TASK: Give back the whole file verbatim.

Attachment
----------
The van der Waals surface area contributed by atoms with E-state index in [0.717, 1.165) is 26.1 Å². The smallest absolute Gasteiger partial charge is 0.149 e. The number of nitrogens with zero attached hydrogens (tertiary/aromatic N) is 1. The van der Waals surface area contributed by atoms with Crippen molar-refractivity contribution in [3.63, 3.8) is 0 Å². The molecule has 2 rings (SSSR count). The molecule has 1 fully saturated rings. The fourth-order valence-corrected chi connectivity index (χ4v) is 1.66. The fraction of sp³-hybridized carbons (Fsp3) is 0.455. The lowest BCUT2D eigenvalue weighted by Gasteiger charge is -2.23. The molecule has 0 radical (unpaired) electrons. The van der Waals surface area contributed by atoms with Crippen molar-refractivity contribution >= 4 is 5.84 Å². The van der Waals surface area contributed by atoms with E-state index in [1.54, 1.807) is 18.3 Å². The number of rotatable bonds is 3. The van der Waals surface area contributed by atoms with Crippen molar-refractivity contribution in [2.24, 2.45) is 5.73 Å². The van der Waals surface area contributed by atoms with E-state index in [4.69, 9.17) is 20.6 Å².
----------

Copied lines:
The van der Waals surface area contributed by atoms with E-state index in [0.717, 1.165) is 26.1 Å². The smallest absolute Gasteiger partial charge is 0.149 e. The number of nitrogens with zero attached hydrogens (tertiary/aromatic N) is 1. The van der Waals surface area contributed by atoms with Crippen molar-refractivity contribution in [3.63, 3.8) is 0 Å². The molecule has 2 rings (SSSR count). The molecule has 1 fully saturated rings. The fourth-order valence-corrected chi connectivity index (χ4v) is 1.66. The fraction of sp³-hybridized carbons (Fsp3) is 0.455. The lowest BCUT2D eigenvalue weighted by Gasteiger charge is -2.23. The molecule has 0 radical (unpaired) electrons. The van der Waals surface area contributed by atoms with Crippen molar-refractivity contribution >= 4 is 5.84 Å². The van der Waals surface area contributed by atoms with E-state index in [1.54, 1.807) is 18.3 Å². The number of rotatable bonds is 3. The van der Waals surface area contributed by atoms with Crippen molar-refractivity contribution in [2.24, 2.45) is 5.73 Å². The van der Waals surface area contributed by atoms with E-state index in [4.69, 9.17) is 20.6 Å².